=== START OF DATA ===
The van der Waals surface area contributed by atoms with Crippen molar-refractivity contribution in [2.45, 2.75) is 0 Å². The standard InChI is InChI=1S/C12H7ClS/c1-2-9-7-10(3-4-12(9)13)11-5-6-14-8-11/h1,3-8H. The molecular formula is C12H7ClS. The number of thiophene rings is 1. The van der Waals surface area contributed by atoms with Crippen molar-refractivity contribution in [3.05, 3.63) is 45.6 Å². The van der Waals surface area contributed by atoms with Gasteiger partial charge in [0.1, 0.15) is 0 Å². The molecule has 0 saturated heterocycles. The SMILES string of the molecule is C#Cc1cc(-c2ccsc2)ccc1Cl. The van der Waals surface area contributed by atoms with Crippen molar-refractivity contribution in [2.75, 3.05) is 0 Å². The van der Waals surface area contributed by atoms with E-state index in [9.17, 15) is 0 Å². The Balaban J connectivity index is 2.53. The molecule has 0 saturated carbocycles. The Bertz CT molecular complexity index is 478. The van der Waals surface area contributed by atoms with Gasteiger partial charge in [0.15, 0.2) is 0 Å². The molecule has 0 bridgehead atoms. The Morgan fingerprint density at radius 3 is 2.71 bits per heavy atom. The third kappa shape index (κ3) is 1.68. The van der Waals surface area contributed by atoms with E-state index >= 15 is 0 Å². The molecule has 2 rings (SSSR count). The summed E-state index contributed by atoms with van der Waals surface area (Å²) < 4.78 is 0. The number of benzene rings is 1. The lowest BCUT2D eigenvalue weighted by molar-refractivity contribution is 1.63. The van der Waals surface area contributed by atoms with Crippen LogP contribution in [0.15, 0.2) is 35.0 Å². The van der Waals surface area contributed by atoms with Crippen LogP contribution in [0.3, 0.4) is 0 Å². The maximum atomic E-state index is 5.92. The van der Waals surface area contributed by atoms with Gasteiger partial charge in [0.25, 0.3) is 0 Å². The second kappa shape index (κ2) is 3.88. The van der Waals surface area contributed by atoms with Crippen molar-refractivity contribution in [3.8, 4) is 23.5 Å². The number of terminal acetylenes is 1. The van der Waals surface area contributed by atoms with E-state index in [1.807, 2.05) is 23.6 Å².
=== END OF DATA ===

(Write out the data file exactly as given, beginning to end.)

The van der Waals surface area contributed by atoms with Crippen molar-refractivity contribution in [2.45, 2.75) is 0 Å². The standard InChI is InChI=1S/C12H7ClS/c1-2-9-7-10(3-4-12(9)13)11-5-6-14-8-11/h1,3-8H. The molecular formula is C12H7ClS. The number of thiophene rings is 1. The van der Waals surface area contributed by atoms with Crippen molar-refractivity contribution in [3.05, 3.63) is 45.6 Å². The van der Waals surface area contributed by atoms with Gasteiger partial charge in [0.1, 0.15) is 0 Å². The molecule has 0 saturated heterocycles. The SMILES string of the molecule is C#Cc1cc(-c2ccsc2)ccc1Cl. The van der Waals surface area contributed by atoms with Crippen molar-refractivity contribution in [2.75, 3.05) is 0 Å². The van der Waals surface area contributed by atoms with E-state index in [9.17, 15) is 0 Å². The Balaban J connectivity index is 2.53. The molecule has 0 saturated carbocycles. The Bertz CT molecular complexity index is 478. The van der Waals surface area contributed by atoms with Gasteiger partial charge in [0.15, 0.2) is 0 Å². The molecule has 0 bridgehead atoms. The Morgan fingerprint density at radius 3 is 2.71 bits per heavy atom. The third kappa shape index (κ3) is 1.68. The van der Waals surface area contributed by atoms with E-state index >= 15 is 0 Å². The molecule has 2 rings (SSSR count). The summed E-state index contributed by atoms with van der Waals surface area (Å²) < 4.78 is 0. The number of benzene rings is 1. The lowest BCUT2D eigenvalue weighted by molar-refractivity contribution is 1.63. The van der Waals surface area contributed by atoms with Crippen LogP contribution in [0.15, 0.2) is 35.0 Å². The van der Waals surface area contributed by atoms with Crippen LogP contribution in [0.3, 0.4) is 0 Å². The maximum atomic E-state index is 5.92. The van der Waals surface area contributed by atoms with Gasteiger partial charge in [0.25, 0.3) is 0 Å². The second kappa shape index (κ2) is 3.88. The van der Waals surface area contributed by atoms with Crippen molar-refractivity contribution in [3.8, 4) is 23.5 Å². The number of terminal acetylenes is 1. The van der Waals surface area contributed by atoms with E-state index in [1.807, 2.05) is 23.6 Å².